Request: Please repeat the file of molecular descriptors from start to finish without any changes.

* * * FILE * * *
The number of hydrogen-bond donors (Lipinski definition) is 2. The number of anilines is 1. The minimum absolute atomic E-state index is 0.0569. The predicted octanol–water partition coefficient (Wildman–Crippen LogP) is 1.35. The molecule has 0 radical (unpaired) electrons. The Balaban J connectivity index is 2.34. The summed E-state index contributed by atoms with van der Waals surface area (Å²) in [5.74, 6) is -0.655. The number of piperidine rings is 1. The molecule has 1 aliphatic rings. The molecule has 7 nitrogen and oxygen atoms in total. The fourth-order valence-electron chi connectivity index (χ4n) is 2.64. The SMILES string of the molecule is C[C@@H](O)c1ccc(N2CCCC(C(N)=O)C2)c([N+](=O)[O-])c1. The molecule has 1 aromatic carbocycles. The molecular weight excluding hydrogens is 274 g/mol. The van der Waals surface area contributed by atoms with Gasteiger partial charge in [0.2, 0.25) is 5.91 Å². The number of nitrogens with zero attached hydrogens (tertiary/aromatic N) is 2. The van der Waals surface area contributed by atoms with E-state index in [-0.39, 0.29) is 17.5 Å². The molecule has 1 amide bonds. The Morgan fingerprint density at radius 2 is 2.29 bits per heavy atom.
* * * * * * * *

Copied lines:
The number of hydrogen-bond donors (Lipinski definition) is 2. The number of anilines is 1. The minimum absolute atomic E-state index is 0.0569. The predicted octanol–water partition coefficient (Wildman–Crippen LogP) is 1.35. The molecule has 0 radical (unpaired) electrons. The Balaban J connectivity index is 2.34. The summed E-state index contributed by atoms with van der Waals surface area (Å²) in [5.74, 6) is -0.655. The number of piperidine rings is 1. The molecule has 1 aliphatic rings. The molecule has 7 nitrogen and oxygen atoms in total. The fourth-order valence-electron chi connectivity index (χ4n) is 2.64. The SMILES string of the molecule is C[C@@H](O)c1ccc(N2CCCC(C(N)=O)C2)c([N+](=O)[O-])c1. The molecule has 1 aromatic carbocycles. The molecular weight excluding hydrogens is 274 g/mol. The van der Waals surface area contributed by atoms with Gasteiger partial charge in [0.2, 0.25) is 5.91 Å². The number of nitrogens with zero attached hydrogens (tertiary/aromatic N) is 2. The van der Waals surface area contributed by atoms with E-state index in [-0.39, 0.29) is 17.5 Å². The molecule has 1 amide bonds. The Morgan fingerprint density at radius 2 is 2.29 bits per heavy atom.